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Best 4K TV: 4 great HDR TVs

Introduction

4K has become the standard resolution for TVs, and there are plenty of good 4K sets on the market, but what makes one the best 4K TV?

This is where we’ve decided to step in and help you out. Our team of experts test 4K TVs all year, and based on our reviews and testing, we’ve compiled this list of the very best efforts between $1000/£1000 to $2000/£2000.

The TVs are, so far, big-screen tellies 55-inches and above for that scintillating home cinema experience. But we’ve also focused on other areas that matter when picking a television that range from their smarts, connectivity, user interfaces and the performance of their sound systems, especially important if you’re going to have to cough up more for an external system.

The team has used each TV extensively over a period of time, spending quality real world time with them as well as conducting tests to gauge their performance in certain areas such as brightness and input lag.

With 2022 in full swing, there’s never been a good time to bag yourself the best 4K TV as prices continue to drop. If you’re in the market for something more affordable, have a look at our best cheap TV guide. If money is no object then check out our best TV guide. If you’re looking at an 8K, peruse our best 8K TV list.

How we test

Learn more about how we test televisions

Every TV we review is put through the same set of tests to gauge its picture performance, usability, and smart features.

Tests are carried out over several days and are done by eye but supported with technical measurements. Testing by eye involves an expert watching a wide range of material to understand and determine a TV’s performance in fields such as brightness, contrast, motion processing, colour handling and screen uniformity.

We’ll consider the design of the TV in terms of build quality, study the spec sheets and see if the TV’s connections are up to spec, as well as playing video and audio content to ensure that the set handles playback as it claims. We also take note whether a product’s compatible formats and features are in line with industry trends or not to gauge whether it’s relevant for you.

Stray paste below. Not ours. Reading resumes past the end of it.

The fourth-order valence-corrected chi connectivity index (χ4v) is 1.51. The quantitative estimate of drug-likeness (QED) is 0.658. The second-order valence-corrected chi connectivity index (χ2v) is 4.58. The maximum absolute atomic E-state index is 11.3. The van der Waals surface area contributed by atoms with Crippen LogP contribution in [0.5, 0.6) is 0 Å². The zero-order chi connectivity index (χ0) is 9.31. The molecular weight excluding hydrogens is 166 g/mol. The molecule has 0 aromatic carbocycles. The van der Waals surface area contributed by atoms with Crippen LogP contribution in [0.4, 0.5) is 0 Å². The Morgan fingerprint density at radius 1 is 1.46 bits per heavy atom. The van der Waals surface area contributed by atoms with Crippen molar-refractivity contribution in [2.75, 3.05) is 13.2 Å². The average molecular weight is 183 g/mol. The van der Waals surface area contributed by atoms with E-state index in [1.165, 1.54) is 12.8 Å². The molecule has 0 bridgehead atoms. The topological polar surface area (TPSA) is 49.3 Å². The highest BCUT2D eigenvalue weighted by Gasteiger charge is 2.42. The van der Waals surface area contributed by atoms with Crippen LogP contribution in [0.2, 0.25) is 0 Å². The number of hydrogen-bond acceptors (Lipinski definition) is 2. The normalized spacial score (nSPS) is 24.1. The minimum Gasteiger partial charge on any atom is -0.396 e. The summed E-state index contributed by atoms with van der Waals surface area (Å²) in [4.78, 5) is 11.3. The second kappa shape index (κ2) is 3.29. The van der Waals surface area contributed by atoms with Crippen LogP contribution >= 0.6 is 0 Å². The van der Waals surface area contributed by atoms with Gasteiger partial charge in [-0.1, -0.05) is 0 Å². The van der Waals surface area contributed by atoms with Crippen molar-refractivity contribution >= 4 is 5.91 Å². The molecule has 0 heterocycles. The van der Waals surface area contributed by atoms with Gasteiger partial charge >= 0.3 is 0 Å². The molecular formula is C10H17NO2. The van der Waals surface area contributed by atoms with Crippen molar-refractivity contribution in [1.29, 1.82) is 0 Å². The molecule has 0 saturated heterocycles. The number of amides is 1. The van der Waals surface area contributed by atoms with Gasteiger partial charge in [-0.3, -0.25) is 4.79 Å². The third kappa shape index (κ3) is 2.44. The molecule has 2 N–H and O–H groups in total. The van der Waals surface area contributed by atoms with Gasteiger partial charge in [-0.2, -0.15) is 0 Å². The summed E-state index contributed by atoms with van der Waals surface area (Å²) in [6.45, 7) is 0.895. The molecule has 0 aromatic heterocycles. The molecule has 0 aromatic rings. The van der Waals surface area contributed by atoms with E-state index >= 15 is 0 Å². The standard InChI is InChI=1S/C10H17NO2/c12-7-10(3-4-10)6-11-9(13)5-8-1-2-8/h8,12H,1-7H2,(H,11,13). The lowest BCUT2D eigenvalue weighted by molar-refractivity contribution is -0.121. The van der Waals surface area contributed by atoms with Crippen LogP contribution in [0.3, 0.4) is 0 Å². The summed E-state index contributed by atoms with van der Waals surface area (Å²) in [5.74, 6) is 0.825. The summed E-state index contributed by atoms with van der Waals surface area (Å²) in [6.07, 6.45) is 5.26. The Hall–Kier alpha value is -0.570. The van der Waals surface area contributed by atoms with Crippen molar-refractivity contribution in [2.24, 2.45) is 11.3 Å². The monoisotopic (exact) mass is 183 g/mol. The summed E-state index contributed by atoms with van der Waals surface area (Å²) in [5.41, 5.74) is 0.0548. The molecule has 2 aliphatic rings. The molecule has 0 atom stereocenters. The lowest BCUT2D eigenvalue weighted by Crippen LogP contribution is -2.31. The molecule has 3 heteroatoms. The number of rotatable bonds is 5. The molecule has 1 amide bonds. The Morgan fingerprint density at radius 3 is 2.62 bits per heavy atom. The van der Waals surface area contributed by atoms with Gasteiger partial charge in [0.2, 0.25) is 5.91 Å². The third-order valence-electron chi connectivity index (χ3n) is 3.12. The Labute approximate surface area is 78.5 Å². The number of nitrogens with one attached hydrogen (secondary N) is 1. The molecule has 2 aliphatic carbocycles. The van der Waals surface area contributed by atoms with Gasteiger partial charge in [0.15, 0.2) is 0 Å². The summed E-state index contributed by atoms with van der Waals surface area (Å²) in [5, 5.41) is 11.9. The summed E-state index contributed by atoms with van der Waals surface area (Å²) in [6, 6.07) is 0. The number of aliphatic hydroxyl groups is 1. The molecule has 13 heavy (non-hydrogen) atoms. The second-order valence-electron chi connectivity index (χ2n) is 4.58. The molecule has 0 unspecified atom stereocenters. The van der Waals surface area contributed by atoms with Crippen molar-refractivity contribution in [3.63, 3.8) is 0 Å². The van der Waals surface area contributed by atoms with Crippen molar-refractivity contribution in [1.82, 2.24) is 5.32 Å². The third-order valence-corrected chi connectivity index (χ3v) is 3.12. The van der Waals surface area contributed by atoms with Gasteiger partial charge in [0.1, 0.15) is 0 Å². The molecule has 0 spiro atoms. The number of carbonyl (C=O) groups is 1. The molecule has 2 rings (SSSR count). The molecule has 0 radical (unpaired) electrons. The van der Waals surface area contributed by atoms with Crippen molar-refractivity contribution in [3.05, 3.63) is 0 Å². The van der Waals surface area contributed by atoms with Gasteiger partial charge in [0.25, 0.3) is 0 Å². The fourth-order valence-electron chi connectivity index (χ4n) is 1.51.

Comparison to other related and similarly priced products is also important, to see if it’s missing any vital features and whether it impresses as a whole. After all this, we’ll come to a judgement on how the TV performs as a whole.

If you want to learn more, please visit our detailed page about how we test televisions.

LG OLED65C1

Best LG 4K HDR TV
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Pros

  • Super gaming performance
  • Excellent contrast and sumptuous HDR
  • Wide-ranging connectivity and smarts

Cons

  • Weak sound
  • Not the strongest motion stability
  • Potential for image retention/burn-in

If you want to experience the power of an excellent LG OLED without splashing huge amounts of money, then C1 from 2021 is still available and its offers an excellent all-round performance at a more affordable price than the new C2.

We found the picture quality to be particularly outstanding with superb detail and great contrast that brings an excellent sense of depth to content in 4K HDR. Complexions have a warm but natural appearance, while colours are rich and punchy. Whatever source you’re watching on this OLED, it’s bound to deliver exciting and lush 4K HDR images.

This is arguably one of the most gamer-friendly TVs currently available with a massive amount of features that includes full HDMI 2.1 support across all inputs and support for HFR at 4K/120Hz, ALLM and VRR too. We also measured input lag at 12.5ms, which is quick, and will drop even further with higher refresh rates and game boost in play.

This model was one of the first to support the revamped WebOS that’s dropped the launcher bar at the bottom of the screen (though you can still call it up). The idea is to make content easier to discover. It works but lacks the simplicity of the older menu. The menu system is much improved on this set, no longer requiring users to wade through multiple menus to change something.

The only real downside of the 65C1’s performance is its speakers. The sound quality is a little lacklustre with no real punch in the bass which can make some more impactful audio seem a little timid. Our recommendation would be to consider a sound system to partner this TV.

Reviewer: Kob Monney
Full Review: LG OLED65C1

Panasonic TX-65JZ1000B

Best Panasonic 4K HDR TV
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Pros

  • Beautiful 4K picture quality
  • Beefed up gaming performance
  • Improved smarts and app support
  • Minimalist appearance

Cons

  • Dialogue can sound sibilant with non-Atmos content
  • Not as many native streaming apps as rivals
  • Potential for burn-in/image retention

In our view, Panasonic makes some brilliant 4K TVs, and out of the ones we’ve tested between £1000/$1000 to $2000/£2000 the Panasonic TX-65JZ1000B is the real standout choice.

It carries a minimalistic yet functional design that helps it fit seamlessly into a living space, with its slim bezels maximising the size of its image. Compared to the previous model this is also a much lighter effort in terms of weight, but still maintains a premium and durable build quality.

The picture performance conveys plenty of naturalism, with vibrant colours and excellent levels of detail. Contrast is on point for an OLED panel with Dolby Vision IQ and HDR10+ Adaptive helping the JZ1000 retain detail in the darkest part of the images, ensuring you’re seeing everything that’s available to see.